I have long had issues with Fox News, mostly on reporting in the political arena. But I just came across a most apolitical subject, cranberries, and it gave me my customary Fox heartburn. To be fair and balanced, I have the same beef with science reporting in many other media, with the possible exception of the BBC and NPR, The Washington Post, and the New York Times. So, here is the first paragraph in the Fox News article:
“Taking cranberry supplements has long been recommended to prevent urinary tract infections (UTI), but it’s important to choose the right products, researchers say. Tests of seven popular cranberry-pill brands in the U.S. showed that most contained too little of the key bacteria-fighting ingredient to have any effect.”
What’s wrong with this picture?
It starts out by stating that “it has long been recommended.” Really? By whom? The subject of cranberries as a preventative or even cure for urinary tract infection (UTI) has been controversial to say the least, with a preponderance of researchers and clinicians either deeply skeptical or finding it totally useless. According to the Fox report, efficacy is not an issue at all, it is “choosing the right product” that is important.
The article goes on to describe the results of testing the content of seven brands of cranberry pills and finding that only one contained enough cranberry material to be effective. Effective for what? Nowhere in the article is there a mention that the studies were done in vitro (in a laboratory dish) and have very little relationship to efficacy in animals and humans. The amounts of the test material added to bacterial culture bear no resemblance to the amounts taken by people. They are hundreds of times higher on a mg/kg body weight basis. Taken at such concentrations, they could be even toxic, not beneficial.
There is something else. A petri dish is not a living organism. It has no metabolism. Don’t get me wrong: In drug development, such studies are valuable; if they are ineffective in vitro, there is no point in proceeding with the more laborious and expensive animal studies. But if they are effective, and at concentrations that are equivalent to physiological or therapeutic concentrations, it only means that animal studies are worth doing.
And finally, humans are not mice and rats. Our physiology is different and many times more complex. To illustrate: The vast majority of compounds showing efficacy in killing cancer cells in the petri dish fail when administered to experimental animals. Furthermore, the majority of compounds that cured mice and rats of cancer, do just that. But they are totally useless in humans. So, when you read a report on a compound that kills bacteria (such as E.coli) or cancer cells in a laboratory dish, be skeptical.
Why the controversy?
Although most of the studies of cranberry treatment showed no benefit in either prevention or therapy of UTI, some have claimed effectiveness in certain groups. For instance, a paper in the Journal of the American Geriatric Society reported a benefit for older women (n=401) and men (n=115) in long-term care facilities who were judged to be at high risk of UTI. The problem with this result is the non-precise definition for symptomatic infection that was applied. The primary diagnostic criteria for symptomatic UTI is bacteriuria (bacteria in the urine) and pyuria (white cells in the urine). The most important secondary criterion is localizing symptoms to the genitourinary tract. These criteria for diagnosis of UTI are important because, in a long-term facility, many of the residents have bacteria in the urine without any evidence of symptomatic infection. Many of the studies which showed benefit for cranberry capsules did not use these criteria, but rather symptoms such as increased confusion, fatigue, or falls in patients who had had bacteriuria (but no white cells in the urine, hence no infection). Indeed, when the more restrictive (and correct) criteria of UTI were applied to the above study, there was no difference between the group receiving cranberry capsules and the placebo group. Most of the other “positive” studies suffer from similar methodological problems.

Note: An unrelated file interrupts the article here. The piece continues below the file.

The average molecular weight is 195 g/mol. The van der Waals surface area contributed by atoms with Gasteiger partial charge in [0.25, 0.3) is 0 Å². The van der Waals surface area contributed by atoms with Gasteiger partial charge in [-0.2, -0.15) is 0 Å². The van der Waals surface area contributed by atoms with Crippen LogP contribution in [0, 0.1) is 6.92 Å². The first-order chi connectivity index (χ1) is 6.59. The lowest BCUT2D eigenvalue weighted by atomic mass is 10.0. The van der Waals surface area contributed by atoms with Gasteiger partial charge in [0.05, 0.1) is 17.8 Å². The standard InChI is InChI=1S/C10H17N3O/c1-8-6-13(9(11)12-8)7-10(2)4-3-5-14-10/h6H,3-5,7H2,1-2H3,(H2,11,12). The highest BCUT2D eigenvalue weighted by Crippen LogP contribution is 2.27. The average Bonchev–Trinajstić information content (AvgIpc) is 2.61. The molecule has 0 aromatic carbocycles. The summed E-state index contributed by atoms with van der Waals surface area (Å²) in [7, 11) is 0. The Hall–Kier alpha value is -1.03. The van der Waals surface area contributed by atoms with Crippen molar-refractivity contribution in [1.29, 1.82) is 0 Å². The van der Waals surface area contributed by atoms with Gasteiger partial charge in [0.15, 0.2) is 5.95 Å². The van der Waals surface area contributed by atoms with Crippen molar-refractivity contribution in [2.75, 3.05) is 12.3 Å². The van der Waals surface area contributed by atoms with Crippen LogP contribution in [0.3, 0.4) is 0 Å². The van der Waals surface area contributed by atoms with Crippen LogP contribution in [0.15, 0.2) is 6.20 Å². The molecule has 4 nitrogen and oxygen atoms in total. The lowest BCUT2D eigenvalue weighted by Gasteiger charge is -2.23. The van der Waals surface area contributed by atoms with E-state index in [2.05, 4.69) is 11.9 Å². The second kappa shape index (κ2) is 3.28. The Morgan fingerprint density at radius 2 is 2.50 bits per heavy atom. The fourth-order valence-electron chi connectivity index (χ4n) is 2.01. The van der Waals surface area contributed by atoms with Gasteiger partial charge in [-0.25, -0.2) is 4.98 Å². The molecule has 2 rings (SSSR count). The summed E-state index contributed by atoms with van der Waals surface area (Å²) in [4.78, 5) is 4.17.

A careful study
Manisha Juthani-Mehta and her collaborators from the the University of Manitoba conducted a randomized, double-blind clinical trial (n=185) with elderly women in nursing homes. Ninety-two women received cranberry capsules (72 mg total, equivalent to 20 ounces of cranberry juice) and 93 women received a placebo. The strength of this study is that it adhered to the strict definition of UTI of bacteriuria with pyuria (bacteria and white cells in the urine). Using these criteria, there was no difference between the treatment and placebo groups. Even secondary criteria, such as symptomatic UTI, mortality, hospitalization, or any other clinically meaningful outcome, showed no difference between the groups.
This paper is as close to a definitive rejection of the cranberry myth as possible. In a commentary on the implications of these findings, Prof. Lindsay E. Nicolle of the University of Manitoba states that
“The continuing promotion of cranberry use to prevent recurrent UTI in the popular press or online advice seems inconsistent with the reality of repeated negative studies or positive studies compromised by methodological shortcomings. Any continued promotion of the use of cranberry products seems to go beyond available scientific evidence and rational reasoning.”
She concludes (definitively):
“…clinicians should not be promoting cranberry use by suggesting that there is proven, or even possible, benefit. Clinicians who encourage such use are doing their patients a disservice.”
I couldn’t have said it better.